Nevada's Heller becomes 5th GOP senator opposed to health bill

Just as in the House bill, the Senate legislation would eliminate two taxes that Obamacare levied on the wealthy to help pay for the law. In fact, people who are over 50, many of them would be asked to pay as much as 50 percent of their income [for health insurance], and that's all in order to make the policies cheaper for younger people.

Another was Nevada Gov. Brian Sandoval, also a Republican.

WASHINGTON (AP) - Republican Sen. The bill was approved by Congress without a single Republican vote, after which the GOP successfully used it as a campaign issue against Democrats in the 2010 midterms that led to Republicans taking control of the House.

McConnell has acknowledged that he's willing to change the measure before it's voted on.

About 36 percent of respondents favored letting states limit how long people can qualify for Medicaid, the same as supported cutting federal funds for the program's expansion.

There's more, like the substantial increase in premiums for older workers and the quiet kickback to insurance company CEOs.

"It doesn't protect Nevadans on Medicaid and the most vulnerable Nevadans", Heller said at a news conference in Las Vegas.

"The chaos the Republican Party is wrecking across our health care system won't just be felt in our insurance markets but in doctor's offices, ER's and clinics across the state of in", says Myers.

Democrats were hoping to scare off as many Republican votes as possible by planning efforts around the country to criticize the measure.

Critics say most of the benefits of the tax breaks will go to affluent Americans.

The strategy follows Trump's seat-of-the-pants approach on health care in the House that nearly unraveled and exposed painful rifts among Republicans. It also would provide more generous tax subsidies than the House bill to help low-income people buy private insurance.

Christopher Condeluci, who served as tax and benefit counsel to the Senate Finance Committee when the ACA was drafted, said the changes might prompt more people to buy insurance, noting that subsidies will be available to those who are under the federal poverty level, which they aren't under current law.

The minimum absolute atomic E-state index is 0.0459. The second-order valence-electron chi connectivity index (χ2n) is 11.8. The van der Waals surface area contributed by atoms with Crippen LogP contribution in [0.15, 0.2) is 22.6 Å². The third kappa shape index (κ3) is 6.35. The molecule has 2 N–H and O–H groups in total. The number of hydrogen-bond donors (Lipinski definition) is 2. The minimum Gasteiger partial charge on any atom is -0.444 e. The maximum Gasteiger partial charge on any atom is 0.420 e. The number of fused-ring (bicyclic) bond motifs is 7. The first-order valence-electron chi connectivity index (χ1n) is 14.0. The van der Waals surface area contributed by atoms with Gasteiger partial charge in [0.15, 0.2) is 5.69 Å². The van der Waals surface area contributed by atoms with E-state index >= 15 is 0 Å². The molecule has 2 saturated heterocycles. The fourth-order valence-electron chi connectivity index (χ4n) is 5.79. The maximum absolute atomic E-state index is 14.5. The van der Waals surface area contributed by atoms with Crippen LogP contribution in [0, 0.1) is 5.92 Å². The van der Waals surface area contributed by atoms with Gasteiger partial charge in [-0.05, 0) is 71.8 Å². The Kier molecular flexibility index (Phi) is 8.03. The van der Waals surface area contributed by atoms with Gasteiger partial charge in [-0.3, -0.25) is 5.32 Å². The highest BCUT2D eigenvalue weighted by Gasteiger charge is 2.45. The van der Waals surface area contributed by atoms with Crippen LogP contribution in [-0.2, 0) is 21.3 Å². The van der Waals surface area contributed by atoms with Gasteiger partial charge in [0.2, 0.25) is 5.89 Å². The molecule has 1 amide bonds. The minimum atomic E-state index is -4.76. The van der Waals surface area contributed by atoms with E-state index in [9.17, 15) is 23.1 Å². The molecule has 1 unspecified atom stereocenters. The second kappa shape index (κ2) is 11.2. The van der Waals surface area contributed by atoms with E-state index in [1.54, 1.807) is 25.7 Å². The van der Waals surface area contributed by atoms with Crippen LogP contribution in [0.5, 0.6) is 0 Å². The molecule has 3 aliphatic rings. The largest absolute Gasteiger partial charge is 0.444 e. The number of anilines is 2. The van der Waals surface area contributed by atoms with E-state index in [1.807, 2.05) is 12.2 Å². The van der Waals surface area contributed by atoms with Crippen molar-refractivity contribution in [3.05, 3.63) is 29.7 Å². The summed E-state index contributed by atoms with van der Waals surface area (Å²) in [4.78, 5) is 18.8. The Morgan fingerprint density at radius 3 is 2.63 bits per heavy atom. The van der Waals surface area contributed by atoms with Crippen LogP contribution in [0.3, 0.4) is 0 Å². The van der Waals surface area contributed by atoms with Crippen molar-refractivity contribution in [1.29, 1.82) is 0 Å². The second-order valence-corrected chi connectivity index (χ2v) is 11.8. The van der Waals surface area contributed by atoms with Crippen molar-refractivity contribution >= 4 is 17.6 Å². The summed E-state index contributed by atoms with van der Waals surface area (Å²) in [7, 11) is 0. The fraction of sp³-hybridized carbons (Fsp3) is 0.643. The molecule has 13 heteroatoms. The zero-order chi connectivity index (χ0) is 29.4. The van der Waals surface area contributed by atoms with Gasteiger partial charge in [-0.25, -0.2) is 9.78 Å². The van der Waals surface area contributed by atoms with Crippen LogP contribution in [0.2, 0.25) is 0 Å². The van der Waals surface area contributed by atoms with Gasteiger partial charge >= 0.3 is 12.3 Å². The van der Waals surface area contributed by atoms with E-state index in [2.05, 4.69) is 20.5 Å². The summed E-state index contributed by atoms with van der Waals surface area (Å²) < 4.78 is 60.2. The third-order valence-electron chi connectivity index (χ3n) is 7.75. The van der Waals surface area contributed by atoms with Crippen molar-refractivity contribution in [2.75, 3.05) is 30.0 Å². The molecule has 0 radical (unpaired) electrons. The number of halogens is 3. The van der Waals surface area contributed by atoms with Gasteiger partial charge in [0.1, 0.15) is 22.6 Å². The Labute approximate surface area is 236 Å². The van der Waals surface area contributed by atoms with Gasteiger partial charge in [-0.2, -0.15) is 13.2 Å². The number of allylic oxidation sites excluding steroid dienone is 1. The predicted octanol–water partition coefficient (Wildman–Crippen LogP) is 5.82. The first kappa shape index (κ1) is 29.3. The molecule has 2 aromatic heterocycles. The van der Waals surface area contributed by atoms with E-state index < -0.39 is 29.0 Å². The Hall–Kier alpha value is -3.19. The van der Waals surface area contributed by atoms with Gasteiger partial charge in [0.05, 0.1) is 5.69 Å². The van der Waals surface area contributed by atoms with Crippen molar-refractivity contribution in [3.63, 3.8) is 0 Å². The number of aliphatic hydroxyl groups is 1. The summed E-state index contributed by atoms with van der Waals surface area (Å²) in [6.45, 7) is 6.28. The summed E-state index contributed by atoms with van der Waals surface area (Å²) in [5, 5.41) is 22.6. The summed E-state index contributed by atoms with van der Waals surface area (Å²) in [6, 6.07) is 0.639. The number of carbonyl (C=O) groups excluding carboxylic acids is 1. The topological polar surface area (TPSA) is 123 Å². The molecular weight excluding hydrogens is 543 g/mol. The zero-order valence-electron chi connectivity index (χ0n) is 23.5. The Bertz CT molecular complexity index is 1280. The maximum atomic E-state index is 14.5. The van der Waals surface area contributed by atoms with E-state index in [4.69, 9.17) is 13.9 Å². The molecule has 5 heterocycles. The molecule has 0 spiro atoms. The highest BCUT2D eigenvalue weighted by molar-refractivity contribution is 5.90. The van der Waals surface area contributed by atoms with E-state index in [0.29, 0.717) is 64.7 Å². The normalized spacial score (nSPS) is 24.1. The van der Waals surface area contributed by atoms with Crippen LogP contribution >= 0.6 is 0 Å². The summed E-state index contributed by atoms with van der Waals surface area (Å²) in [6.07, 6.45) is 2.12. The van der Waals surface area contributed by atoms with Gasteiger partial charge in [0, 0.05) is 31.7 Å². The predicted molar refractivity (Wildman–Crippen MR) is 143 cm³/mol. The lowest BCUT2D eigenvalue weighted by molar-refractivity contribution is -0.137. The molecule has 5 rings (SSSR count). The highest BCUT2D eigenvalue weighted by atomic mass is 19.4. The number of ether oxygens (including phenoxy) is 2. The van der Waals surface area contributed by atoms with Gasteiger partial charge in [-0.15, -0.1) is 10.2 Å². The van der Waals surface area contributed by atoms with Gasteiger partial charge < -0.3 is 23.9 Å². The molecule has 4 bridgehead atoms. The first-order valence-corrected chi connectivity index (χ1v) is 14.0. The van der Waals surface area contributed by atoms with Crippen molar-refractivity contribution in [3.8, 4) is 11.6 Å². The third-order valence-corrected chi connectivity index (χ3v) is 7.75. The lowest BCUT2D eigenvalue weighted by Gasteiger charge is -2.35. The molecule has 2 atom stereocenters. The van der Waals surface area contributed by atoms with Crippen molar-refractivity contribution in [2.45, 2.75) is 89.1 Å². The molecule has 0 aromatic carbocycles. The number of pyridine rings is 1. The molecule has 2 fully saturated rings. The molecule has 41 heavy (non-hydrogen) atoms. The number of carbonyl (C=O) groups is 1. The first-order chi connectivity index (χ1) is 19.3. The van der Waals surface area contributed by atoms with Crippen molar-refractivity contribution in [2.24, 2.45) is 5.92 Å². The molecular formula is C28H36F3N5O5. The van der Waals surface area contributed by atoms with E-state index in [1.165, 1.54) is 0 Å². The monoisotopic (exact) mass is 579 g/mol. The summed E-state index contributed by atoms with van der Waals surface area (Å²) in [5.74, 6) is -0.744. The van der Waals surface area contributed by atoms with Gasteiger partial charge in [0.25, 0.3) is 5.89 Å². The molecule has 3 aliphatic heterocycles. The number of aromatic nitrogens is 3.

Besides the five who've announced outright opposition, several other GOP senators - conservatives and moderates - have declined to commit to the new overhaul. That group said the legislation did not go far enough in its repeal of Obamacare. They absolutely hate it because they think it might eat into their profit. "We'll have to see".

A disappointing CBO score for the Senate bill would only compound the pressure facing wary Republicans such as Rand Paul of Kentucky, Shelley Moore Capito of West Virginia, Rob Portman of Ohio, Susan Collins of ME and Lisa Murkowski of Alaska. "And the tax credits in the bill will also be better-designed".

"I just find it very hard to conceive that I'll be able to gather all the information I need to justify a yes vote", Wisconsin's Ron Johnson told Politico.

Though senators promised to write their own repeal bill, their proposals largely mirror the House legislation. He celebrated the bill's narrow passage last month in a Rose Garden event with House Republican leaders.

"No amount of eleventh hour reality-denying or buck-passing by Democrats is going to change the fact that more Americans are going to get hurt unless we do something", he said.

Even if a deal were reached in the Senate and House, however, the White House is likely to face intense resistance from GOP governors who opted to expand Medicaid under Obamacare and who are now unhappy with the proposal in both versions of the bill to end the added federal funding for it within seven years. And so using a quasi-bronze plan as the benchmark rather than a silver plan means reducing the financial assistance people get to buy insurance. Republican congressmen, as well as conservative and Tea Party activists, demanded that legislation weighing in at more than 2,000 pages and affecting one-sixth of the economy be carefully considered by Congress and openly debated before the American people.

Obama law: Requires all insurance plans to cover services from 10 broad "essential services", including hospitalization, office visits, prescriptions, maternity and childbirth, substance abuse treatment, rehabilitation, and preventive services, including birth control at no additional charge for women.

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